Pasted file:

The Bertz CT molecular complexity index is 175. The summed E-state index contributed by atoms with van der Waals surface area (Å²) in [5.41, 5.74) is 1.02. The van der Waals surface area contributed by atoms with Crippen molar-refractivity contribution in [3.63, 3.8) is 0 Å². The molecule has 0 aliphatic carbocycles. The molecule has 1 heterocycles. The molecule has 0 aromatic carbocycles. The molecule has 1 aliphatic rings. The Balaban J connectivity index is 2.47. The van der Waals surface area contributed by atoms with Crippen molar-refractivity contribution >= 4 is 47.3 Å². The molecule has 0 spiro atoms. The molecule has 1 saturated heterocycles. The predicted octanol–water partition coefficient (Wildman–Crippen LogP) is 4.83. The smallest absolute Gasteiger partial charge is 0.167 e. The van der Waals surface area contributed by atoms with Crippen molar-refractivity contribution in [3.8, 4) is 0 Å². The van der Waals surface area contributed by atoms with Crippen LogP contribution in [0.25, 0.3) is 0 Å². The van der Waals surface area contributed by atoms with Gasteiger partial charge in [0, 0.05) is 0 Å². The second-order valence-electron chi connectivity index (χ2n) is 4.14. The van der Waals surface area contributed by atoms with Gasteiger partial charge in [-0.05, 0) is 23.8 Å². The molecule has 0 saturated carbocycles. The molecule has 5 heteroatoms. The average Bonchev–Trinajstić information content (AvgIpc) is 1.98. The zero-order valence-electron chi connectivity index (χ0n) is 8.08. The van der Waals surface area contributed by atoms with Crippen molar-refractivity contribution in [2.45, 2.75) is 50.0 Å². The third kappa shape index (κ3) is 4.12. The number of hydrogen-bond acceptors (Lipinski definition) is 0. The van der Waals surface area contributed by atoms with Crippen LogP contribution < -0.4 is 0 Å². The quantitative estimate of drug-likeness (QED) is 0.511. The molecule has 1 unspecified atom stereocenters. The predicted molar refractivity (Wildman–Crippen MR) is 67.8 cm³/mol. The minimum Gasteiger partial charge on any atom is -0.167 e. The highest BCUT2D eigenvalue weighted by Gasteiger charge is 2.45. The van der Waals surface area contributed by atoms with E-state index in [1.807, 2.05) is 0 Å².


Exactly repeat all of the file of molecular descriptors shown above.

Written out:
The Bertz CT molecular complexity index is 175. The summed E-state index contributed by atoms with van der Waals surface area (Å²) in [5.41, 5.74) is 1.02. The van der Waals surface area contributed by atoms with Crippen molar-refractivity contribution in [3.63, 3.8) is 0 Å². The molecule has 0 aliphatic carbocycles. The molecule has 1 heterocycles. The molecule has 0 aromatic carbocycles. The molecule has 1 aliphatic rings. The Balaban J connectivity index is 2.47. The van der Waals surface area contributed by atoms with Crippen molar-refractivity contribution >= 4 is 47.3 Å². The molecule has 0 spiro atoms. The molecule has 1 saturated heterocycles. The predicted octanol–water partition coefficient (Wildman–Crippen LogP) is 4.83. The smallest absolute Gasteiger partial charge is 0.167 e. The van der Waals surface area contributed by atoms with Crippen molar-refractivity contribution in [3.8, 4) is 0 Å². The van der Waals surface area contributed by atoms with Crippen LogP contribution in [0.25, 0.3) is 0 Å². The van der Waals surface area contributed by atoms with Gasteiger partial charge in [0, 0.05) is 0 Å². The second-order valence-electron chi connectivity index (χ2n) is 4.14. The van der Waals surface area contributed by atoms with Gasteiger partial charge in [-0.05, 0) is 23.8 Å². The molecule has 0 saturated carbocycles. The molecule has 5 heteroatoms. The average Bonchev–Trinajstić information content (AvgIpc) is 1.98. The zero-order valence-electron chi connectivity index (χ0n) is 8.08. The van der Waals surface area contributed by atoms with Crippen molar-refractivity contribution in [2.45, 2.75) is 50.0 Å². The third kappa shape index (κ3) is 4.12. The number of hydrogen-bond acceptors (Lipinski definition) is 0. The van der Waals surface area contributed by atoms with Crippen LogP contribution < -0.4 is 0 Å². The quantitative estimate of drug-likeness (QED) is 0.511. The molecule has 1 unspecified atom stereocenters. The predicted molar refractivity (Wildman–Crippen MR) is 67.8 cm³/mol. The minimum Gasteiger partial charge on any atom is -0.167 e. The highest BCUT2D eigenvalue weighted by Gasteiger charge is 2.45. The van der Waals surface area contributed by atoms with E-state index in [1.807, 2.05) is 0 Å².